In which categories are items most vulnerable to being delisted?

By Chelsea Stone

9 min read

February 8, 2021

If you’re wondering “Which categories are most vulnerable to items being delisted?” the short answer is: all of them. Of all the products launched in January 2019, 31% disappeared from shelves within the first 12 months – and over 16% of those were delisted in January 2019 alone. 

 

The CPG landscape is incredibly competitive, and it’s hard for any new product to succeed – much less those coming from smaller CPG manufacturers competing against the huge teams and budgets of larger manufacturers. Every CPG manufacturer must consider their value added for consumers compared to competitors, what price or promotion strategy to use, what product characteristics are trending, how to build velocity, and which retailer is the best fit for your product.

 

A good idea may get your product on the shelf, but only smart decisions based on proactive analytics will keep it there. Especially if you fall into one the following categories where competition can be fierce, you’ll need the necessary data to make the best business decisions.

 

Red Wine 

 

It’s tempting for manufacturers to pursue the big ticket items where the payoff has the potential to be the highest, but the most crowded categories will also mean the largest number of delisted products.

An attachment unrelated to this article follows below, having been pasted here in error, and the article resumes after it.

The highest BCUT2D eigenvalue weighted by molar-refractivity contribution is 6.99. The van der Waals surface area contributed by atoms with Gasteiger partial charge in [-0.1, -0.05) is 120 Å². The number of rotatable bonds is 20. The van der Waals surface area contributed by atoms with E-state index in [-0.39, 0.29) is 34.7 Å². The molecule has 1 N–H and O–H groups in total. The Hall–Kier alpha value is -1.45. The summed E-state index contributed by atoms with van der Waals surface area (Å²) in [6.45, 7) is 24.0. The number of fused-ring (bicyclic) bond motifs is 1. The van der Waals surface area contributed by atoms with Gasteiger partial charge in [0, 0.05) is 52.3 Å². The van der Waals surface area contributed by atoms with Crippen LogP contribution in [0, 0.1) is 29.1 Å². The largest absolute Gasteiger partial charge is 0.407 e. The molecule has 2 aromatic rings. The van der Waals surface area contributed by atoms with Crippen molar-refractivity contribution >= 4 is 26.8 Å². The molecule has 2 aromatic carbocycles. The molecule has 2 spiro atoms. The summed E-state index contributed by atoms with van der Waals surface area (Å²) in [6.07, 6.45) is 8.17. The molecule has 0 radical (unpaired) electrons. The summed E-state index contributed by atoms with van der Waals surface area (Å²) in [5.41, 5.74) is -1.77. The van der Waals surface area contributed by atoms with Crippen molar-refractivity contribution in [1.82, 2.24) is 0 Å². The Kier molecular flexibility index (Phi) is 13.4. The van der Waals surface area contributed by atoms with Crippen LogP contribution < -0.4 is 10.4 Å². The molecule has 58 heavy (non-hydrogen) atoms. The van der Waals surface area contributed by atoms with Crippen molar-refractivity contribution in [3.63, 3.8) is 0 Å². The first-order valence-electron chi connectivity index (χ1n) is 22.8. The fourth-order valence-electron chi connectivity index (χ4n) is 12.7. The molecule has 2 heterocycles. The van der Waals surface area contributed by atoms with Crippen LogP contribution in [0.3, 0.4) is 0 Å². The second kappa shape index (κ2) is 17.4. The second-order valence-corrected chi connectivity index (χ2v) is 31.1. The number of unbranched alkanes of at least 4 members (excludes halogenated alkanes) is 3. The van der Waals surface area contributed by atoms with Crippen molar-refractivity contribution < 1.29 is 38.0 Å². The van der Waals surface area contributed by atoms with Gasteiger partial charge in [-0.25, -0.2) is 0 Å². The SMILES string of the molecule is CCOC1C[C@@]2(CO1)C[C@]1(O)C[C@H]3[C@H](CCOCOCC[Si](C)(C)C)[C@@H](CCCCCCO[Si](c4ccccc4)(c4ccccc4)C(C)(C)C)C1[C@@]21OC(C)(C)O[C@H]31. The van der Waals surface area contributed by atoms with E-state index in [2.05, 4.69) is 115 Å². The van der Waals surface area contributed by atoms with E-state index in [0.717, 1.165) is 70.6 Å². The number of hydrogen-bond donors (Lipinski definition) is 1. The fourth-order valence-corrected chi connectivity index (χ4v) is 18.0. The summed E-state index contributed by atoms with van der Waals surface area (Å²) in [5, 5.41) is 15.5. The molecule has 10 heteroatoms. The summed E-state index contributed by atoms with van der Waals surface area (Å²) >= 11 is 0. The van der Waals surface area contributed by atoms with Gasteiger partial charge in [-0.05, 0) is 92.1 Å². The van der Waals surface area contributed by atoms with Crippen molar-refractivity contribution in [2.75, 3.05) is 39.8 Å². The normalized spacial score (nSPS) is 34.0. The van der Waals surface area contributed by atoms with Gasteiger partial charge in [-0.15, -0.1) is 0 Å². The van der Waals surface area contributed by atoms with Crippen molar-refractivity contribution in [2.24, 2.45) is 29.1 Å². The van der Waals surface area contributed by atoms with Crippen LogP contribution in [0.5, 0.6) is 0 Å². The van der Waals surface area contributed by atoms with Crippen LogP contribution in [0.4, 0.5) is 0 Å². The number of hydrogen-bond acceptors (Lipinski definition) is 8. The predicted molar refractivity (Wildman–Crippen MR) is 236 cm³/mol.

Red wine is one such category: 33% of red wines that launched in January 2019 didn’t make it to shelves in 2020. At the same time, of all the alcoholic beverages that launched in January 2019 and survived past January 2020, 18% of those were red wines, making it one of the most popular categories within BevAl.

 

Otello lambrusco product shot

Otello is one great example of a red wine brand seeking to “own” a niche category.

 

Wineries with bigger budgets may be willing to risk that loss for the chance at success, but more risk-averse wineries may look to a less crowded category to make their mark. Venture a fruity sangria or a sparkling wine where the shelf is less crowded, the product staying power is higher, and volumes are high enough to yield a healthy margin. Sometimes going niche is the best approach to guaranteed returns. 

 

Craft Beer

 

Even more so than red wine, craft beer is a category that offers big wins – with big risk. This crowded category is a difficult place for products to make their mark with consumers and get a strong foothold on retail shelves. Over 16% of craft beers launched in January 2019 didn’t make it to 2020 – and 18% of those that were delisted were shoved from shelves in the very first month of retail sales. 

 

However, the promise of success in the craft beer category keeps manufacturers of all sizes coming to the table with new brews: despite the failure rate, craft beers also have one of the highest success rates, at least in part due to the sheer volume of craft beers: Of all alcoholic beverages launched in January 2019 to survive past January 2020, 33% were craft beer – the absolute highest in the BevAl category.

 

Find more free CPG category data right here.

Athletic Brewing is a craft startup going all-in on non-alcoholic brews.

 

Small brewers looking for a safer bet may be better off launching a non-alcoholic beer – a growing category where it’s easier to make a splash. Cocktail mixers may also prove a safer bet – especially those made for health-conscious consumers as demonstrated by the trending product characteristics of 2020. The most promising growth, however, was in hard seltzers, a category in which only 5% of products were delisted between January 2019 and January 2020, comprising over 9% of the alcoholic beverages that survived into February 2020 – and they continued to be a consumer favorite throughout the 2020 pandemic.